Memo to Gorbachev: 6 Months to Sound Money


June 05, 1991|By STEVE H. HANKE and KURT SCHULER

Paul Volcker, former chairman of the Federal Reserve, recently shocked a meeting of central bankers when he noted that central banks are ''not the cutting edge of a market economy.'' Mr. Volcker stressed the fact that markets developed long before central banks appeared. He concluded by suggesting that central banks were one Western institution that might actually retard the transition to markets in the Soviet Union and Eastern Europe.

Mr. Volcker's message should be transmitted to Mr. Gorbachev, who is scrambling to rescue the near-worthless ruble through back-up credits and other props.

To prevent hyperinflation and to keep the economy from collapsing, the Soviet Union needs a stable currency. Such a currency would be limited in supply. In consequence, it would force workers to stop demanding wage increases unless their pro- ductivity increases. Moreover, a sound currency would force government to plug its ''soft budget constraint.''

The only proven way to provide a sound currency in a chaotic environment is to adopt a currency-board system. Indeed, the Soviet Union had a currency board during the turbulent civil war years, 1918-1920, and it worked well.

Under a currency-board system, there is no central bank. Instead, a currency board issues note and coins convertible into a foreign currency at a fixed rate and on demand. As reserves, a board holds high-quality, interest-bearing securities denominated in the foreign currency. It reserves are equal to 100 percent or slightly more of its notes and coins in circulation, as set by law. A currency board does not accept deposits. It generates income from the difference between the interest paid on the securities it holds and the expense of maintaining notes and coin circulation. A board has no discretionary monetary powers. Instead, market forces alone determine the money supply.

Over 60 countries (mainly former British colonies) have had currency boards. All were successful and maintained convertibility at a fixed exchange rate. Moreover, in countries that used boards, capital- and current-account transactions were little impeded. In consequence, those countries enjoyed the same relatively low interest and inflation rates as the metropolitan centers they were linked to by reserve currencies.

With independence and as an expression of nationalism, most currency boards were replaced by central banks. In consequence, the quality of their domestic currencies deteriorated sharply. Currency boards still exist in Hong Kong, Singapore and Brunei, where they continue to operate with great success.

Russia briefly had its own currency board. When troops from Britain and other allied nations invaded north Russia in the waning days of World War I, they found a chaotic local currency environment. The Russian civil war had begun, and every party to the conflict was issuing its own near-worthless local currency. There were over 2,000 separate issuers of fiat rubles. Trade was difficult because few people would accept fiat rubles in exchange for goods and services.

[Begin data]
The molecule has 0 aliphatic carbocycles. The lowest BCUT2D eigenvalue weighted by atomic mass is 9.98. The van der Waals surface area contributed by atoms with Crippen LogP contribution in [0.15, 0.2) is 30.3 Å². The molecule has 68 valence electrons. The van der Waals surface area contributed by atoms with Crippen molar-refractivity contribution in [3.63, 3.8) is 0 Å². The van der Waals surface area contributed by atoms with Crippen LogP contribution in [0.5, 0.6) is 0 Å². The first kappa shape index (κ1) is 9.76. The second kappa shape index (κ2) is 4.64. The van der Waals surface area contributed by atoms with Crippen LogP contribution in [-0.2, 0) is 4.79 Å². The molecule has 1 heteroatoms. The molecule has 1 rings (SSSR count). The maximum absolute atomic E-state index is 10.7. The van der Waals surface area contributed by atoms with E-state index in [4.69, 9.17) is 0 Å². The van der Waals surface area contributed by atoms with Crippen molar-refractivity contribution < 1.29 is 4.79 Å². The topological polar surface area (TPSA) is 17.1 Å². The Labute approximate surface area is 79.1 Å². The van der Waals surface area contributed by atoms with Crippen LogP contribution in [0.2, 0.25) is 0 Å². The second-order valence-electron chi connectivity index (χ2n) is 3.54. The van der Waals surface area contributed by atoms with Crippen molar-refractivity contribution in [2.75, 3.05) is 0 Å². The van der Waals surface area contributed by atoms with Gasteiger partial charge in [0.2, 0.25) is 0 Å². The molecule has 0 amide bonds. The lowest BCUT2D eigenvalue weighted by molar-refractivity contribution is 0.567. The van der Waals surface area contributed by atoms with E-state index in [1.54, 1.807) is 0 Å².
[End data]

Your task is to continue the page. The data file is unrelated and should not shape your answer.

To facilitate trade with the local population in north Russia, the British established a National Emission Caisse for the area in 1918. The Caisse issued ''British ruble'' notes, backed by British pounds sterling and convertible into pounds at a fixed rate. British Foreign Office archives reveal that the father of the British ruble was none other than John Maynard Keynes, who was a British Treasury official at the time.

Despite a raging civil war, the British ruble was a great success. The currency never deviated from its fixed exchange rate with the British pound. In contrast to other Russian rubles, the British ruble was a reliable store of value, so it drove other rubles out of circulation in north Russia. With British rubles, the allied army was able to buy and sell goods almost as easily as it had been at home on maneuvers. Unfortunately, the British ruble's life was brief. The National Emission Caisse ceased operations in 1920, after allied troops withdrew from Russia.

To establish a convertible ruble, the Soviet Union should follow Keynes' proven example. It should abolish the Gosbank and replace it with a currency board. The best way to introduce the board would be to fix the ruble exchange rate with a foreign reserve currency, so that Soviet exports are competitive. The board would then pledge to exchange the new ruble for the reserve currency at that rate.

The most logical reserve currency for the new board would be the U.S. dollar because the dollar is the most preferred currency in the Soviet Union. To obtain the dollar reserves necessary for the currency board, the Soviet government could begin by converting its official stock of gold and foreign currency reserves into dollars. That would generate about $20 billion. It could raise at least another $20 billion through stand-by facilities with Western governments and other multinational lending institutions.

A currency reform along the lines we suggest would provide the Soviet Union with a convertible currency within months. The British introduced a convertible ruble just 11 weeks after Keynes proposed it. Such a sound currency would give Moscow some credibility and act to arrest the economic chaos that threatens the Soviet Union.

Steven H. Hanke teaches economics at The Johns Hopkins University and is adviser to the deputy prime minister of Yugoslavia. Kurt Schuler teaches at George Mason University in Fairfax, Virginia.

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